I spent some quality time with my younger self this week. No, I am not speaking metaphorically. I literally committed an act of time travel.
We sometimes forget that we have this amazing capacity to go back in time in the form of memories and photo albums. My grandfather was an outstanding time lord in that he preserved so much of my personal history by chronicling major and minor events of my earliest years. Back then, the only world I knew was one wherein he and my grandmother were steady anchors in my life. Hardly a week would go by when I didn’t get to see them and God had to know I would need that to hold onto in the years to come.
When the day came that my parents moved us away from home to a far and distant land, I felt cut off and adrift from almost everything I had ever know. I entered the fairytale version of the time of tribulation. You know, when a villainous act leads to the separation of the heroine from all that she holds dear until she finds a way to save herself or is otherwise saved.
Except, my life was not built on a fairytale.
It would take me years to recognize that through letters and sparse but critical visits my grandparents, and by extension all of the family that we left behind, really and truly continued to anchor and ground me in who I am. The experience of growing up so far away certainly changed me. Sometimes, I suspect that it made it hard for my family to even recognize the girl in front of them because I became what one might call a hybrid in order to fit myself to the environments that I lived in away from my loved ones.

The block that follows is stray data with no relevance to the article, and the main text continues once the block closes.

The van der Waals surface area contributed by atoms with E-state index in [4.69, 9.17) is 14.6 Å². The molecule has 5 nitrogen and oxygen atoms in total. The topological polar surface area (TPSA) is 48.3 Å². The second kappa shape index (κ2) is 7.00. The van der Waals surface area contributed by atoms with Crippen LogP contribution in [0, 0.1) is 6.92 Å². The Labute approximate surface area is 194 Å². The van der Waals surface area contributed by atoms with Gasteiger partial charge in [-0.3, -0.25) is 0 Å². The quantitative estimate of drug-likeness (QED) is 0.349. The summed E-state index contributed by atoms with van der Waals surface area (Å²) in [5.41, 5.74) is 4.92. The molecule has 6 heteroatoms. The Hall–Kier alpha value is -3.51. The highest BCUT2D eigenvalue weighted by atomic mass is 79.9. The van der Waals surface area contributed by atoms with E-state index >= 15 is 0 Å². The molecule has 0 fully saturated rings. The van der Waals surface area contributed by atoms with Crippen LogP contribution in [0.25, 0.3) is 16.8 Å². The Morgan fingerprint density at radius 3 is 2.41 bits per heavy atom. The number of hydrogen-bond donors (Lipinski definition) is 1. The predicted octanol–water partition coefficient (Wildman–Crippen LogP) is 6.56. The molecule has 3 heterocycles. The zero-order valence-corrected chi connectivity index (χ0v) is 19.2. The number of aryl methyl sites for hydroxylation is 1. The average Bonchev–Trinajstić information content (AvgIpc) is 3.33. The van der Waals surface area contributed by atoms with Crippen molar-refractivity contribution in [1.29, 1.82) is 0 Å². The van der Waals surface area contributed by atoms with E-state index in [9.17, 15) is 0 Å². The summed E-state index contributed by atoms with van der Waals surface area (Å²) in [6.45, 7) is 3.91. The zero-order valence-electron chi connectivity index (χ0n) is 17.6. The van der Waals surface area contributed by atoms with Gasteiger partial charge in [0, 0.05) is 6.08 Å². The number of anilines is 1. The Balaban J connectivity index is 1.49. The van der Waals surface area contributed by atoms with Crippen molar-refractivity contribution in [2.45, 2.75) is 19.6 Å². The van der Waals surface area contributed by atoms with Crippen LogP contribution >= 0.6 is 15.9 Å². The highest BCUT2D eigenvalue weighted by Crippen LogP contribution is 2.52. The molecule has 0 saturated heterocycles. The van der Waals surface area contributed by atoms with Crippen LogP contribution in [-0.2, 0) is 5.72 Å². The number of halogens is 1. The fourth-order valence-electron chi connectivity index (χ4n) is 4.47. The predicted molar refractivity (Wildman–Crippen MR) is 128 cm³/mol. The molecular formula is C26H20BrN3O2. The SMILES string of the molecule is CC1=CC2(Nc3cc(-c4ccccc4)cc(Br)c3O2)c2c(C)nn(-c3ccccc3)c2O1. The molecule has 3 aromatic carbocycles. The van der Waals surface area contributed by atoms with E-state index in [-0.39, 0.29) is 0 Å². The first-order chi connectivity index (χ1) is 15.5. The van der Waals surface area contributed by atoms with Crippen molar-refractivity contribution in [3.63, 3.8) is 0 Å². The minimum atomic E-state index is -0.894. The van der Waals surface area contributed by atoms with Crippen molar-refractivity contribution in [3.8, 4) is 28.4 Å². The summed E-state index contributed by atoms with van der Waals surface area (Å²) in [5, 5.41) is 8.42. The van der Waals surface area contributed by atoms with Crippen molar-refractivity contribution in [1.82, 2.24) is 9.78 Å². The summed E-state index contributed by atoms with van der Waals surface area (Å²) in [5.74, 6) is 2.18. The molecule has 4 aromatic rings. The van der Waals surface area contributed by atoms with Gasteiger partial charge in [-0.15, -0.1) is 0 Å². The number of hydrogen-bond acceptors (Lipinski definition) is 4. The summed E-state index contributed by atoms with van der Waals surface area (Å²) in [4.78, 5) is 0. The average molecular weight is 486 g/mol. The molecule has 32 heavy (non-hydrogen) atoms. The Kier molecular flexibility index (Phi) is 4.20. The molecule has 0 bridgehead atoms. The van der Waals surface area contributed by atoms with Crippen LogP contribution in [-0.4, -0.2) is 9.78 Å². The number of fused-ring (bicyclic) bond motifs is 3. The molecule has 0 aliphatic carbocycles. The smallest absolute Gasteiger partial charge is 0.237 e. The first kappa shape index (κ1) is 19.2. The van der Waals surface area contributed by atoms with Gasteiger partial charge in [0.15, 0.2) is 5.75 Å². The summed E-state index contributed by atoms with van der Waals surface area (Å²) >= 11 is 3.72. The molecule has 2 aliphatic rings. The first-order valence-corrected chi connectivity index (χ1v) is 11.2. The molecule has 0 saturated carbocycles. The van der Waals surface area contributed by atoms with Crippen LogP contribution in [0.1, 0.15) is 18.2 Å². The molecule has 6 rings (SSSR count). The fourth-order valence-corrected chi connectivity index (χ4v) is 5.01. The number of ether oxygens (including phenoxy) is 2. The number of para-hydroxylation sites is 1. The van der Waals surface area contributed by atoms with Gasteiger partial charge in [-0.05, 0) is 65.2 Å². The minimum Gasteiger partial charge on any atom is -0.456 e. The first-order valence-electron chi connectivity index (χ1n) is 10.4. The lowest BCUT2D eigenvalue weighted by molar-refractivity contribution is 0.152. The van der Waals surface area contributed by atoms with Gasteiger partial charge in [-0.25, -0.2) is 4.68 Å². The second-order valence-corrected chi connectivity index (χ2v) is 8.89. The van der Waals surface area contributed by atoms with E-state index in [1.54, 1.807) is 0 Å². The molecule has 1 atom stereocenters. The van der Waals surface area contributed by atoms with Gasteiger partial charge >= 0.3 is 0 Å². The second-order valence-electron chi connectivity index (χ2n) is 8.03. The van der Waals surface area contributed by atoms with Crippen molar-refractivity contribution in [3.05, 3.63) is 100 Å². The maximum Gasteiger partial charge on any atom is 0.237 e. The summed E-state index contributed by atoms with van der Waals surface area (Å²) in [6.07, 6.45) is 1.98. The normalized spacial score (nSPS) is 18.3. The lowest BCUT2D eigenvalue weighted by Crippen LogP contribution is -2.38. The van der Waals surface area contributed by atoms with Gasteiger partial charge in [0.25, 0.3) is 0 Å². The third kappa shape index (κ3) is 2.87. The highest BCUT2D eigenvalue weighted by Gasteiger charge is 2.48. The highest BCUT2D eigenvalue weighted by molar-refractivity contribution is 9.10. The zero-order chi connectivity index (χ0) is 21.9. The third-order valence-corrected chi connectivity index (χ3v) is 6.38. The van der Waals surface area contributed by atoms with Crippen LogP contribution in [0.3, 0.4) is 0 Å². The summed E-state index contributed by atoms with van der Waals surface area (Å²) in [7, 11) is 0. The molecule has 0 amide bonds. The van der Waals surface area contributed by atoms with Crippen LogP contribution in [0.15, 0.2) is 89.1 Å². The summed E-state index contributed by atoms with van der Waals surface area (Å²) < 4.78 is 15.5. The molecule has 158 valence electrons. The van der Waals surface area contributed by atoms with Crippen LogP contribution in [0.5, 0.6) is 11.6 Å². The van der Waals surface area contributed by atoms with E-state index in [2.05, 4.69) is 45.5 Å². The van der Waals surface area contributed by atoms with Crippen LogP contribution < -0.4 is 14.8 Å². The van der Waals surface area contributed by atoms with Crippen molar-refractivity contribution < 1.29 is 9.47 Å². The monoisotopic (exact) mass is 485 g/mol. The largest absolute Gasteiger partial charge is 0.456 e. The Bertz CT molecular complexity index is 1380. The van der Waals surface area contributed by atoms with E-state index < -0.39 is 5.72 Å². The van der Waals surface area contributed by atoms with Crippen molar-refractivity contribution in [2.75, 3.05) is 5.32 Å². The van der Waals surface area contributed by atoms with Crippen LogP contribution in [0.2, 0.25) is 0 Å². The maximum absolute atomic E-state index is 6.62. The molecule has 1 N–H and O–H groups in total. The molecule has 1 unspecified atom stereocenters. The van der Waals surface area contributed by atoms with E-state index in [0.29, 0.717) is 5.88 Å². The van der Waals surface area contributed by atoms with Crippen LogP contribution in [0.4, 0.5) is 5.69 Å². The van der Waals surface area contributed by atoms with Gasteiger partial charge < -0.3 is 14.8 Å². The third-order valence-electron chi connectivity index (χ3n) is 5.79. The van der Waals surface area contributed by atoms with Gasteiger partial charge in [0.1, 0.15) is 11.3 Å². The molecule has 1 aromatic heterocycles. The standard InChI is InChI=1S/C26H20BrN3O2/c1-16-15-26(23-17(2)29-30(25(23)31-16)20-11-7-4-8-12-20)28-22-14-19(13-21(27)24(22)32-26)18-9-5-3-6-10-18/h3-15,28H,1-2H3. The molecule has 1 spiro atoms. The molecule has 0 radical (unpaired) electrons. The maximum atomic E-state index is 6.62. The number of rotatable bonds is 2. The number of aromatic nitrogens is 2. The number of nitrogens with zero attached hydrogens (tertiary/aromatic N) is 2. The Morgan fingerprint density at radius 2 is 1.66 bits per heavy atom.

My simple childhood ended the day I boarded that Uhaul truck and I waved goodbye to this little girl who could not have known how beautifully and frighteningly this one life change would alter her destiny.
The file my grandfather saved of my writings holds the truth of my journey in the spaces where my memory is faded. Running my fingers over the handwritten and later typewritten notes, I feel closer to him than I have felt in the years since his passing.
My eyes are full of happysad tears and a fierce appreciation of the time treasure Grandaddy left behind for me. I’d like to think he knew I’d need this one day and that is enough to make me smile as I plan to forge into my fourth decade of existence.
Marta C. Youngblood is a writer, education and social entrepreneur based in Little Rock, Arkansas. For more information on her current projects visit https://about.me/MCyoungblood.